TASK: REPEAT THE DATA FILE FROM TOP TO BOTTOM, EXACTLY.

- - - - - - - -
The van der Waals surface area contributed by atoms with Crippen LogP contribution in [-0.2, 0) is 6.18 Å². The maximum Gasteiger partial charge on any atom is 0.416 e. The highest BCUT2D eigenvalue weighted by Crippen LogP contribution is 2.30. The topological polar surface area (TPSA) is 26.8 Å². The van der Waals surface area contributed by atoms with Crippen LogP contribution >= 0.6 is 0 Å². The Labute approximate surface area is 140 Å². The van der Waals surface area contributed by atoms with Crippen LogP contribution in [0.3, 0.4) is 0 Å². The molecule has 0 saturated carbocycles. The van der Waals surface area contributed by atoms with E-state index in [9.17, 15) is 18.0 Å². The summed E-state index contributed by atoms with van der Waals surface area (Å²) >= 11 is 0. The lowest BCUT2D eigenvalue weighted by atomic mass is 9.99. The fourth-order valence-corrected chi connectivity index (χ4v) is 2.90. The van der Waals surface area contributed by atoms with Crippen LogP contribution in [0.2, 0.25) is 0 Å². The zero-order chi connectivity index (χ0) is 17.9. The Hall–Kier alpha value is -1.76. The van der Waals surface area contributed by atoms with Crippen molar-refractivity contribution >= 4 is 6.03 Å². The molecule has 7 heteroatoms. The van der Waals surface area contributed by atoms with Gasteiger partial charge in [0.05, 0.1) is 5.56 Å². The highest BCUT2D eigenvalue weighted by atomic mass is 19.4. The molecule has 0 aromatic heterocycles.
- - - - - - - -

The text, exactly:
The van der Waals surface area contributed by atoms with Crippen LogP contribution in [-0.2, 0) is 6.18 Å². The maximum Gasteiger partial charge on any atom is 0.416 e. The highest BCUT2D eigenvalue weighted by Crippen LogP contribution is 2.30. The topological polar surface area (TPSA) is 26.8 Å². The van der Waals surface area contributed by atoms with Crippen LogP contribution >= 0.6 is 0 Å². The Labute approximate surface area is 140 Å². The van der Waals surface area contributed by atoms with Crippen LogP contribution in [0.3, 0.4) is 0 Å². The molecule has 0 saturated carbocycles. The van der Waals surface area contributed by atoms with E-state index in [9.17, 15) is 18.0 Å². The summed E-state index contributed by atoms with van der Waals surface area (Å²) >= 11 is 0. The lowest BCUT2D eigenvalue weighted by atomic mass is 9.99. The fourth-order valence-corrected chi connectivity index (χ4v) is 2.90. The van der Waals surface area contributed by atoms with Crippen LogP contribution in [0.2, 0.25) is 0 Å². The zero-order chi connectivity index (χ0) is 17.9. The Hall–Kier alpha value is -1.76. The van der Waals surface area contributed by atoms with Crippen molar-refractivity contribution >= 4 is 6.03 Å². The molecule has 7 heteroatoms. The van der Waals surface area contributed by atoms with Gasteiger partial charge in [0.05, 0.1) is 5.56 Å². The highest BCUT2D eigenvalue weighted by atomic mass is 19.4. The molecule has 0 aromatic heterocycles.